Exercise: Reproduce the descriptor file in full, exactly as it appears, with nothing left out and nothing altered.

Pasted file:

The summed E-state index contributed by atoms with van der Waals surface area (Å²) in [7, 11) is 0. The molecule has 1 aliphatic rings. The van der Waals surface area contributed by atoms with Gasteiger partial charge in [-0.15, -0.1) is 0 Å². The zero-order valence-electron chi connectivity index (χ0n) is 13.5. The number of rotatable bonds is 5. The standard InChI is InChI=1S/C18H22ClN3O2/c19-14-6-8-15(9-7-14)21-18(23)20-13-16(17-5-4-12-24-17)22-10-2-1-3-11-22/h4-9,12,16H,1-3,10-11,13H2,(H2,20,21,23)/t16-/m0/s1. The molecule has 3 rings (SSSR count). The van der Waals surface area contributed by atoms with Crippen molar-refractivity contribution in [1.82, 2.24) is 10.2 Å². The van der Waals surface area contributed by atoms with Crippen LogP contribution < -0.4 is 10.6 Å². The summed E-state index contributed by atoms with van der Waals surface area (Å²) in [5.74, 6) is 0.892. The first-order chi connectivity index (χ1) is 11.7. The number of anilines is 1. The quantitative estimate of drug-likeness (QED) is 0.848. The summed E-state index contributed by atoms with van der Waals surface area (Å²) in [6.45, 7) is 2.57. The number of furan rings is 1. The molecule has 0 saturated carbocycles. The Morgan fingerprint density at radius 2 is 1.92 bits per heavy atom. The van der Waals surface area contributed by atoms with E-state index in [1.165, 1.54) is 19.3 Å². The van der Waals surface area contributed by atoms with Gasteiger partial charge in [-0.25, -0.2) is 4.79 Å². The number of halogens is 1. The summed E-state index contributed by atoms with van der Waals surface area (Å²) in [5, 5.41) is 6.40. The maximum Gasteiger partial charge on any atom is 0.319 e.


The summed E-state index contributed by atoms with van der Waals surface area (Å²) in [7, 11) is 0. The molecule has 1 aliphatic rings. The van der Waals surface area contributed by atoms with Gasteiger partial charge in [-0.15, -0.1) is 0 Å². The zero-order valence-electron chi connectivity index (χ0n) is 13.5. The number of rotatable bonds is 5. The standard InChI is InChI=1S/C18H22ClN3O2/c19-14-6-8-15(9-7-14)21-18(23)20-13-16(17-5-4-12-24-17)22-10-2-1-3-11-22/h4-9,12,16H,1-3,10-11,13H2,(H2,20,21,23)/t16-/m0/s1. The molecule has 3 rings (SSSR count). The van der Waals surface area contributed by atoms with Crippen molar-refractivity contribution in [1.82, 2.24) is 10.2 Å². The van der Waals surface area contributed by atoms with Crippen LogP contribution < -0.4 is 10.6 Å². The summed E-state index contributed by atoms with van der Waals surface area (Å²) in [5.74, 6) is 0.892. The first-order chi connectivity index (χ1) is 11.7. The number of anilines is 1. The quantitative estimate of drug-likeness (QED) is 0.848. The summed E-state index contributed by atoms with van der Waals surface area (Å²) in [6.45, 7) is 2.57. The number of furan rings is 1. The molecule has 0 saturated carbocycles. The Morgan fingerprint density at radius 2 is 1.92 bits per heavy atom. The van der Waals surface area contributed by atoms with E-state index in [1.165, 1.54) is 19.3 Å². The van der Waals surface area contributed by atoms with Gasteiger partial charge in [-0.25, -0.2) is 4.79 Å². The number of halogens is 1. The summed E-state index contributed by atoms with van der Waals surface area (Å²) in [5, 5.41) is 6.40. The maximum Gasteiger partial charge on any atom is 0.319 e.